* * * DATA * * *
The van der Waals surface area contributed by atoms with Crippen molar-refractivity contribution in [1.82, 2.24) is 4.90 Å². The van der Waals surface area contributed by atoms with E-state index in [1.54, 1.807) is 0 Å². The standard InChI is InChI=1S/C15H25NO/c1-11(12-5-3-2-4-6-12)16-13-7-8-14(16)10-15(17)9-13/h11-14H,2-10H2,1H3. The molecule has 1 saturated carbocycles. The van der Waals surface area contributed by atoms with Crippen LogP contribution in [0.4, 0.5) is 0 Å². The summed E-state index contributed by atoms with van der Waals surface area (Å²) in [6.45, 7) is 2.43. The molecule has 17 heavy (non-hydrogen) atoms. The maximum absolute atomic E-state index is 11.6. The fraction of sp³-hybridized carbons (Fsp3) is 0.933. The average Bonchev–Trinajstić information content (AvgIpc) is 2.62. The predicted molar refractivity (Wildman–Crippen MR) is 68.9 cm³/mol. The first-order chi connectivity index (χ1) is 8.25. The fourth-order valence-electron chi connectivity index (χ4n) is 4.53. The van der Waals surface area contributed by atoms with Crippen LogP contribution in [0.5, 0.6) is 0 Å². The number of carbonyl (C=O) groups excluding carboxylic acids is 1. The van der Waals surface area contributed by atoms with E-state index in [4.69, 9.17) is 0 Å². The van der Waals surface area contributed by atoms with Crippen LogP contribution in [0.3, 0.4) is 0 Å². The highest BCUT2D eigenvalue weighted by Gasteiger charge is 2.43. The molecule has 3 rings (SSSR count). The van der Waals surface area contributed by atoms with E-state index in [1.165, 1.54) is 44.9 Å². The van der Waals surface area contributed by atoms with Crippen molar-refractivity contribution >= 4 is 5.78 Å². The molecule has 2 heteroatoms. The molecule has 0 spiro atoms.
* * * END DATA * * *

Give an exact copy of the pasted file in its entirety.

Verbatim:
The van der Waals surface area contributed by atoms with Crippen molar-refractivity contribution in [1.82, 2.24) is 4.90 Å². The van der Waals surface area contributed by atoms with E-state index in [1.54, 1.807) is 0 Å². The standard InChI is InChI=1S/C15H25NO/c1-11(12-5-3-2-4-6-12)16-13-7-8-14(16)10-15(17)9-13/h11-14H,2-10H2,1H3. The molecule has 1 saturated carbocycles. The van der Waals surface area contributed by atoms with Crippen LogP contribution in [0.4, 0.5) is 0 Å². The summed E-state index contributed by atoms with van der Waals surface area (Å²) in [6.45, 7) is 2.43. The molecule has 17 heavy (non-hydrogen) atoms. The maximum absolute atomic E-state index is 11.6. The fraction of sp³-hybridized carbons (Fsp3) is 0.933. The average Bonchev–Trinajstić information content (AvgIpc) is 2.62. The predicted molar refractivity (Wildman–Crippen MR) is 68.9 cm³/mol. The first-order chi connectivity index (χ1) is 8.25. The fourth-order valence-electron chi connectivity index (χ4n) is 4.53. The van der Waals surface area contributed by atoms with Crippen LogP contribution in [0.5, 0.6) is 0 Å². The number of carbonyl (C=O) groups excluding carboxylic acids is 1. The van der Waals surface area contributed by atoms with E-state index in [4.69, 9.17) is 0 Å². The van der Waals surface area contributed by atoms with Crippen LogP contribution in [0.3, 0.4) is 0 Å². The highest BCUT2D eigenvalue weighted by Gasteiger charge is 2.43. The molecule has 3 rings (SSSR count). The van der Waals surface area contributed by atoms with E-state index in [1.165, 1.54) is 44.9 Å². The van der Waals surface area contributed by atoms with Crippen molar-refractivity contribution >= 4 is 5.78 Å². The molecule has 2 heteroatoms. The molecule has 0 spiro atoms.